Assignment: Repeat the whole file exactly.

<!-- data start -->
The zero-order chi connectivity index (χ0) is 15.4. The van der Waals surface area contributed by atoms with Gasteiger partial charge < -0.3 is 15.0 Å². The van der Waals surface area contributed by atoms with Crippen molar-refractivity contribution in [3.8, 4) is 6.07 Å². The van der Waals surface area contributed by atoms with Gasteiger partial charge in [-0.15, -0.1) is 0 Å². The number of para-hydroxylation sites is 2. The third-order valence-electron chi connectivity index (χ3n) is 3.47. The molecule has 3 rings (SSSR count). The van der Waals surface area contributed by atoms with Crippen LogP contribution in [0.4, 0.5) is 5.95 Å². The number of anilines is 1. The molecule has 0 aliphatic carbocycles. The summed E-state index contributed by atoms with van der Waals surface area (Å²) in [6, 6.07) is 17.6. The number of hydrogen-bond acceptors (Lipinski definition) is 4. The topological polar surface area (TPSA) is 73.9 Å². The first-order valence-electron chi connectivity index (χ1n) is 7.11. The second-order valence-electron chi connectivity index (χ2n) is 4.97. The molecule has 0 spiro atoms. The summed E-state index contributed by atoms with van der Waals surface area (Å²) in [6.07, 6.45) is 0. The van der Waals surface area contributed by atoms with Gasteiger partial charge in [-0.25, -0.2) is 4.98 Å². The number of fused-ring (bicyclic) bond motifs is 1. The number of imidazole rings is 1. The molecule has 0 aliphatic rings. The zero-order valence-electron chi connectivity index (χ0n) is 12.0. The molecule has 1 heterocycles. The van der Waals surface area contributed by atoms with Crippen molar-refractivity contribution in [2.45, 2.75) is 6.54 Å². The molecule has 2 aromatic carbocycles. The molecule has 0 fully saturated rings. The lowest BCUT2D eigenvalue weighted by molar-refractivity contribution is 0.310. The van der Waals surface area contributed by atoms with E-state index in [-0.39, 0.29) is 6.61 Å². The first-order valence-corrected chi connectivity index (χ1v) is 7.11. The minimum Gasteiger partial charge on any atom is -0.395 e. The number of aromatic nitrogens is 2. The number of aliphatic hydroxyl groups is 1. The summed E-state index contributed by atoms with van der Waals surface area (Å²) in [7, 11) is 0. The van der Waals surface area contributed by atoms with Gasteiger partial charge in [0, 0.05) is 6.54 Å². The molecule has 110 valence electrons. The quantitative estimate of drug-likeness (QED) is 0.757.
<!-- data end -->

The zero-order chi connectivity index (χ0) is 15.4. The van der Waals surface area contributed by atoms with Gasteiger partial charge < -0.3 is 15.0 Å². The van der Waals surface area contributed by atoms with Crippen molar-refractivity contribution in [3.8, 4) is 6.07 Å². The van der Waals surface area contributed by atoms with Gasteiger partial charge in [-0.15, -0.1) is 0 Å². The number of para-hydroxylation sites is 2. The third-order valence-electron chi connectivity index (χ3n) is 3.47. The molecule has 3 rings (SSSR count). The van der Waals surface area contributed by atoms with Crippen LogP contribution in [0.4, 0.5) is 5.95 Å². The number of anilines is 1. The molecule has 0 aliphatic carbocycles. The summed E-state index contributed by atoms with van der Waals surface area (Å²) in [6, 6.07) is 17.6. The number of hydrogen-bond acceptors (Lipinski definition) is 4. The topological polar surface area (TPSA) is 73.9 Å². The first-order valence-electron chi connectivity index (χ1n) is 7.11. The second-order valence-electron chi connectivity index (χ2n) is 4.97. The molecule has 0 spiro atoms. The summed E-state index contributed by atoms with van der Waals surface area (Å²) in [6.07, 6.45) is 0. The van der Waals surface area contributed by atoms with Gasteiger partial charge in [-0.25, -0.2) is 4.98 Å². The number of fused-ring (bicyclic) bond motifs is 1. The number of imidazole rings is 1. The molecule has 0 aliphatic rings. The zero-order valence-electron chi connectivity index (χ0n) is 12.0. The molecule has 1 heterocycles. The van der Waals surface area contributed by atoms with Crippen molar-refractivity contribution in [2.45, 2.75) is 6.54 Å². The molecule has 2 aromatic carbocycles. The molecule has 0 fully saturated rings. The lowest BCUT2D eigenvalue weighted by molar-refractivity contribution is 0.310. The van der Waals surface area contributed by atoms with E-state index in [-0.39, 0.29) is 6.61 Å². The first-order valence-corrected chi connectivity index (χ1v) is 7.11. The minimum Gasteiger partial charge on any atom is -0.395 e. The number of aromatic nitrogens is 2. The number of aliphatic hydroxyl groups is 1. The summed E-state index contributed by atoms with van der Waals surface area (Å²) in [7, 11) is 0. The van der Waals surface area contributed by atoms with Gasteiger partial charge in [0, 0.05) is 6.54 Å². The molecule has 110 valence electrons. The quantitative estimate of drug-likeness (QED) is 0.757.